The Park Library is also an invaluable resource for your reporting. Only the best reporters at the best newspapers in the country have access to resources like this, and they take full advanteage. Please go there for help BEFORE you get stuck. As a starting point, please see http://parklibrary.jomc.unc.edu/course-guides/jomc153-thornburg and http://www.lib.unc.edu/parklibrary/courses/f09_JOMC_753-1.html to see the types of resources available. Beat Assignments: Ten assignments will be written from a beat category or beat selected by each student and the instructor at the beginning of the semester. No more than two students can be assigned to one beat. The categories or beats from which the students will choose include: Government Affairs Chapel Hill Town Govt. Carrboro Town Govt. OWASA Public Safety Chapel Hill Police Carrboro Police Chapel Hill Fire Carrboro Fire Other Town Governments County Government Public Affairs Business reporting Labor reporting Social Services Parks & Recreation Aviation Education Chapel Hill-Carrboro City Schools Orange County Schools Non-Traditional Schools Home Schooling Charter Schools Private Schools Other Schools

Public Health Orange County Public Health UNC Hospitals Public Health Care Policy Medical Reporting Mental Health Legal Affairs District and Superior Court Other

Arts & Culture Arts & Business & Govt.

Science & Environment Science Business Environmental impact Energy Business

Mass Transit Chapel Hill Transit Authority Other

The instructor will decide on beat assignments. Routine sports event coverage is not an acceptable beat for JOMC 253. Beat Report: (10 percent of final grade) The Beat Report is a detailed FAQ written for any new audience member who might be coming to the beat for the first time, or for people looking for an evergreen reference on the beat topic. It outlines the scope of the beat, its chief officials and newsmakers, elected or appointed bodies. It speculates on the likely news stories that will break during the semester. It is NOT A LIST of sources found on the Internet. You must speak to sources and write what you learn about the beat. Provide BACKGROUND on the sources. To complete the assignment, students may rely on handouts, calendars, interviews, Internet sources, directories, etc. You must jump into your beat immediately. Beat Stories (60 percent of final grade): Length: Each story will be 500-700 words in length—no more—with no fewer than THREE SEPARATE HUMAN SOURCES. Each story must have a query letter to the editor turned in prior to the story itself. Deadlines: A story is due on each of the days specified on the daily syllabus or as set by the instructor. Students can bank stories. That is, they can write two stories in one week if they want to get ahead on assignments. Banked stories must be fairly fresh and not out of date. Check with instructor on these. Stories are considered late when not submitted by deadline and will be reduced by 10 points. You MUST come to class and submit your story. Emailing stories on the day of the class and not appearing is insufficient and unacceptable and your story will be considered LATE. Stories will suffer another 10-point penalty if not turned in at the BEGINNING of the following class session.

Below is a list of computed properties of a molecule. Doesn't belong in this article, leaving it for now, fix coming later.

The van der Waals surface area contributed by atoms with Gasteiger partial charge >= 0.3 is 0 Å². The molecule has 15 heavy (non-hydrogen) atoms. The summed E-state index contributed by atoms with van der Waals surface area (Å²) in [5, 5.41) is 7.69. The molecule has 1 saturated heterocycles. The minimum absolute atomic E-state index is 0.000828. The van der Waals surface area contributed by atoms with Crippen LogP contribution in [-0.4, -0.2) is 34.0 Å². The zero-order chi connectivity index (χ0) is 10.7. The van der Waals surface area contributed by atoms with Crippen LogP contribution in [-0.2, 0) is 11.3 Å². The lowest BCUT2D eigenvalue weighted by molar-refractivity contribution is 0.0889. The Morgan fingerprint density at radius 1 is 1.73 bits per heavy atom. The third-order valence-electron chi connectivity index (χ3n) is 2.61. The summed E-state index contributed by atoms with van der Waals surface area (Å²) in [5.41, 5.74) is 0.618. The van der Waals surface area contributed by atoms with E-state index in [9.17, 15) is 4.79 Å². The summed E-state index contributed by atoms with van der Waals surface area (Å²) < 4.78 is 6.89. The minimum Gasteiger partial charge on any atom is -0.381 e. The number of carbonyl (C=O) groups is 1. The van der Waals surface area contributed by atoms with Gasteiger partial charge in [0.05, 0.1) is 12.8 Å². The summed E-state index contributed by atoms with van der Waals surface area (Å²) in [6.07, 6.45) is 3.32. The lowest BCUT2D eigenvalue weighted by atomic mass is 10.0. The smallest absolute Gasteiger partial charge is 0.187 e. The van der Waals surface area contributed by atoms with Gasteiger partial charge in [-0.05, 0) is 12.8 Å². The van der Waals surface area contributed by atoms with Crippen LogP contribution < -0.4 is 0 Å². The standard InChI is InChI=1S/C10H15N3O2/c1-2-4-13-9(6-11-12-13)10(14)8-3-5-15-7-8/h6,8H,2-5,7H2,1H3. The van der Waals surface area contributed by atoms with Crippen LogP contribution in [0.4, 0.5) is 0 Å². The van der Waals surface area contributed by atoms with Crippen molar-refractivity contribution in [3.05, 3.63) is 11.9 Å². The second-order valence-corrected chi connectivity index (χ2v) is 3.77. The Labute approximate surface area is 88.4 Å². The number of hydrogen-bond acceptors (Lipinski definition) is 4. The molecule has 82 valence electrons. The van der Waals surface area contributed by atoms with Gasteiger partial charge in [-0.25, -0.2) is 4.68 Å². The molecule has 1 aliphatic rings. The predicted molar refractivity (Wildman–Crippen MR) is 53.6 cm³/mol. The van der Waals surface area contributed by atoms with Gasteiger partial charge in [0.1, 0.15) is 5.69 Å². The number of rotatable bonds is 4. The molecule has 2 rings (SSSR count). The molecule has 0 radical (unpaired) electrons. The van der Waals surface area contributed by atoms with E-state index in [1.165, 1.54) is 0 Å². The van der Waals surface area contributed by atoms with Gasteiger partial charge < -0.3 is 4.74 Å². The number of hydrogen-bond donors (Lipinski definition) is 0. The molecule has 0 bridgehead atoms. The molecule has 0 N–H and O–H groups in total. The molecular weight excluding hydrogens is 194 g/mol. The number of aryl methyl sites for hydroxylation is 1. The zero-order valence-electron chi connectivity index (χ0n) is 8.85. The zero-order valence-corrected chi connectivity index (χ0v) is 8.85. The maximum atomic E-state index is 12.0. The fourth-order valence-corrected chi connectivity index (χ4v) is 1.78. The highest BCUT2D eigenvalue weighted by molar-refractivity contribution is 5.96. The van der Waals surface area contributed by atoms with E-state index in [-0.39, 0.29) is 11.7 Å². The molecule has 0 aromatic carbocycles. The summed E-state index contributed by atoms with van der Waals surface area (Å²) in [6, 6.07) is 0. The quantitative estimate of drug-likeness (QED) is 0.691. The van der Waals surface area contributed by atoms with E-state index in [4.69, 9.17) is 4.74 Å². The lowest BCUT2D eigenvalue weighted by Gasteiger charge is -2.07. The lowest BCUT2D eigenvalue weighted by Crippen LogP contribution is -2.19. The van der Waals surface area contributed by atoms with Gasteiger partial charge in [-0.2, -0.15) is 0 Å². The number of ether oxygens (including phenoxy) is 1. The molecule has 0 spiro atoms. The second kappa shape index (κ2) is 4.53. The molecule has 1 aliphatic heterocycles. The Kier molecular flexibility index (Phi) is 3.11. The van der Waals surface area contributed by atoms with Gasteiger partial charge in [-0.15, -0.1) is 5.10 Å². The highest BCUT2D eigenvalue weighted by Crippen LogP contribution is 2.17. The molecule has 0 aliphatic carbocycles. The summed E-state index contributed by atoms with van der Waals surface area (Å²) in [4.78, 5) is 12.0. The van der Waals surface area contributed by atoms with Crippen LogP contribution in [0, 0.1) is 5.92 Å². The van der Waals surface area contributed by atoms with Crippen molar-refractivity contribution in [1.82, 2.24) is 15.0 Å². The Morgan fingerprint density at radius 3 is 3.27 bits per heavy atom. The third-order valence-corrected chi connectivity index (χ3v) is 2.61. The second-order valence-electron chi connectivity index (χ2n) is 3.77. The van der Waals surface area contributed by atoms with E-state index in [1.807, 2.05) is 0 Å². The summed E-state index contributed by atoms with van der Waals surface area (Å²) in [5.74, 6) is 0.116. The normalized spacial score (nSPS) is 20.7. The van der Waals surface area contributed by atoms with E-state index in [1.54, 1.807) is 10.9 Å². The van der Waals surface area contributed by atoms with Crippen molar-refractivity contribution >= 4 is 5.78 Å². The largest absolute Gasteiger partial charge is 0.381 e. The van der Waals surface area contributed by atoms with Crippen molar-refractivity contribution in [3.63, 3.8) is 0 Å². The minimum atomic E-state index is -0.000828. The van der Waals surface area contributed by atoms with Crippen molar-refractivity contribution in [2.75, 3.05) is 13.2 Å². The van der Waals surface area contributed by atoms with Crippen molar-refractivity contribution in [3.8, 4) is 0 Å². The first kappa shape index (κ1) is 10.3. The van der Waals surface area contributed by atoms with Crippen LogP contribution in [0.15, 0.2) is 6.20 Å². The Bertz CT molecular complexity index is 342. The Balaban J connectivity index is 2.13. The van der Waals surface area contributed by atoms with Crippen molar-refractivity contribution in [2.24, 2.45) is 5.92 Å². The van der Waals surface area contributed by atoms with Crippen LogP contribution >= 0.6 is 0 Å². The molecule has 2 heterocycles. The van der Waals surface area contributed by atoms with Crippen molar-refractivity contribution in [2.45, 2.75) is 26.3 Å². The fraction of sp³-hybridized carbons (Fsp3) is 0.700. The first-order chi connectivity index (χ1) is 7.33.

Stories submitted after that will be docked 50 points. Enterprise stories submitted late will be docked 20 points and 75 points respectively. Instructors receive stories sequentially. You cannot skip a due date because your story is late. Thus, if you fail to submit the fifth story and but submit a story on the due date for number six, then that submission is considered story five and it is penalized accordingly and story six is now late.) If you are to be late with an assignment, you need to notify the instructor in advance and explain why. Events do happen that could interfere with completing a story, such as illness or a death in the family. Be aware, however, that being untruthful to the instructor as to the reason for your missing deadline is an HONOR CODE offense and could lead to your dismissal from the university. Mechanical Requirements: Reporting assignments must be 500-700 words and no longer. They must be typed, doubled-spaced, copyedited with traditional copy marks and symbols, and submitted on or before the weekly deadline dates. All stories must be turned in during the lab unless other arrangements are made. All students must bring their laptops to class. Enterprise Story (20 percent of final grade) Students are required to write a 1,500-1,800-word, comprehensive story that is developed from the beat covered during the semester. As part of this assignment, students must write a query letter to be submitted to the Reese Felts Digital Newsroom or another news organization approved in advance by the instructor. All stories will be considered for publication in the Reese Felts Digital Newsroom and students may be asked to submit their stories for publication and editing by the ReeseNews staff. The assignment requires the use of at least SIX HUMAN SOURCES, each of which will be identified by name, title and contact information at the end of the story. Stories are NOT TO EXCEED 1,800-word requirement. No stories will be accepted that go beyond the word limit. Blog Posts: (10 percent of final grade): Ten weeks constitute 100 points, failure to blog one week results in a 10 point drop for this requirement and so forth from there. You will use your blog to reflect on your reporting experiences, to document your reporting process and to link to other news articles and resources on your beat. You must stay on top of your beat blog every week. V. GRADING Published Articles: Students are encouraged to write stories that have the possibility of being published in a professional or student news publication, but stories will not receive extra credit for being published. Students are graded on their reporting and writing skills. Writing with careless punctuation and grammar errors could receive a mediocre or failing grade. Students also will be rewarded for difficult-to-get or highly important sources and thorough reporting. The grades will indicate where you need to pay attention in researching and writing your stories.